# What is the type number of a discrete time system given $H(z)$?

Given a continuous time impulse response $$h(t)$$, if I take the Laplace transform and count the no. of poles at origin, that gives the type number of the system. For e.g., $$H(s) = \frac{2}{s(s+2)}$$ Here, there is one pole at origin and hence it is type 1 system. This also implies that the number of integrators in the system is 1. I'm having difficulty in determining the system type when it comes to discrete time systems. For e.g., given the $$Z$$ transform of impulse response, $$H(z) = \frac1z+\frac1{z^6}$$ how to deduce the system type? Is it 6 because there are six poles at origin? Also how does it relate to no. of integrators in the system given that it is discrete time. Does it correspond to no. of accumulators in any way? I came across this while searching but it talks about the order of the input polynomial as the type of the system which makes the type number independent of the impulse response. Is this correct?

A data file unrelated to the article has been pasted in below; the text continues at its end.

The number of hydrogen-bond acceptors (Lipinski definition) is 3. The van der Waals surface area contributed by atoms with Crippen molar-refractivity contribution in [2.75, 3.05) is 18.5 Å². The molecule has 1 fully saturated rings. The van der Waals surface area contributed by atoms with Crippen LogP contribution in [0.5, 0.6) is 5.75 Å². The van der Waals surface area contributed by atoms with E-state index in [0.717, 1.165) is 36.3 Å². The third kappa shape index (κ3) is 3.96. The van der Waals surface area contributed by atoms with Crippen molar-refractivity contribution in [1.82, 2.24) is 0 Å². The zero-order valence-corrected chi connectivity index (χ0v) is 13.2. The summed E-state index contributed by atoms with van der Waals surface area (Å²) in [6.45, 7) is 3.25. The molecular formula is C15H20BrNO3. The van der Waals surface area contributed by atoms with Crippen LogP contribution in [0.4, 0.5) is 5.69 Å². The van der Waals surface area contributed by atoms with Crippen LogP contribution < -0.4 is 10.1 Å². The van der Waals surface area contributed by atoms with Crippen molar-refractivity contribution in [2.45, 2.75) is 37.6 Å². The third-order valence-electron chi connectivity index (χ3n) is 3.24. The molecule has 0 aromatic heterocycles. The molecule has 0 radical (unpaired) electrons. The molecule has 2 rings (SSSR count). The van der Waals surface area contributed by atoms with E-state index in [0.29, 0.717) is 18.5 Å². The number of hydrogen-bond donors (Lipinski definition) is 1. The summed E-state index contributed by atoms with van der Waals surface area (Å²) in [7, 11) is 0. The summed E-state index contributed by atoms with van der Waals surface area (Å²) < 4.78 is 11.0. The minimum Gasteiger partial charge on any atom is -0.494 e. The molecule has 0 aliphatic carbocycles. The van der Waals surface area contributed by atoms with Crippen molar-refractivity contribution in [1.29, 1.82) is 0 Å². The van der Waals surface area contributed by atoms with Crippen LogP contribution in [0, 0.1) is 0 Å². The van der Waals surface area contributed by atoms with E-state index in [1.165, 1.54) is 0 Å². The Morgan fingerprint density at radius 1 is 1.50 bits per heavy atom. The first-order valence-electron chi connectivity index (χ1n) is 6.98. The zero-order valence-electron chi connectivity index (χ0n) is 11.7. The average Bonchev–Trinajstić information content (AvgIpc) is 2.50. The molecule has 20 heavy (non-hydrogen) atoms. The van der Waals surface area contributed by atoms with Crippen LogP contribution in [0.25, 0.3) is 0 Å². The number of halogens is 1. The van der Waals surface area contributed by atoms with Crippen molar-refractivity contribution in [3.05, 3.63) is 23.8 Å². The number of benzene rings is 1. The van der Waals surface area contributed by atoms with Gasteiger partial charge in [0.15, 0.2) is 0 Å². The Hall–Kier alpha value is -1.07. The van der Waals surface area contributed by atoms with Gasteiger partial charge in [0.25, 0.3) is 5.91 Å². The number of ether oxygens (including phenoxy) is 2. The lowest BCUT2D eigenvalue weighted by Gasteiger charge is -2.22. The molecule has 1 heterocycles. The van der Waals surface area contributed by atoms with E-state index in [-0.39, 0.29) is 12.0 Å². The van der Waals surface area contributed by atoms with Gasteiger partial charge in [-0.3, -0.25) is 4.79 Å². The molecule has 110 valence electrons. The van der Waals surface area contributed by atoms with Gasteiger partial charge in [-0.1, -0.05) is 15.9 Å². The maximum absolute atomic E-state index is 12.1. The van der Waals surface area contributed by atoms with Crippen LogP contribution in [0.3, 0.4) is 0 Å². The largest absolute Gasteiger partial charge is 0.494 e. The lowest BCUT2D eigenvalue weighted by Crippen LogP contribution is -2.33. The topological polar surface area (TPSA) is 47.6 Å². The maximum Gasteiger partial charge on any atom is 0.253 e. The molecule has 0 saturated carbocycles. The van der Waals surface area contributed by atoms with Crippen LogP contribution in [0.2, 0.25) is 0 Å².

## 1 Answer

I couldn't find a definition of system type for discrete-time control systems, but in analogy with continuous-time systems you should count the number of poles at $$z=1$$, not at $$z=0$$, because in discrete time, $$z=1$$ is the DC point, just like $$s=0$$ in continuous time.

A discrete-time integrator (an accumulator), has a pole at $$z=1$$. Its transfer function is given by

$$H(z)=\frac{z}{z-1}\tag{1}$$

• Thanks for the response! I do not understand what you mean by DC point here. In s-plane, every point on real axis is dc point because omega is zero on this line. Similarly, in z-plane, every point on positive real axis should be a dc point. Could you please clarify this? – Navin Apr 29 '19 at 12:47
• @Navin: What people usually mean by DC is the point $s=0$ and $z=1$. Anyway, what is important is that these two points correspond to each other, unlike the points $s=0$ and $z=0$. – Matt L. Apr 29 '19 at 17:41
• Okay, I get it. Thanks for the help!! – Navin Apr 30 '19 at 5:07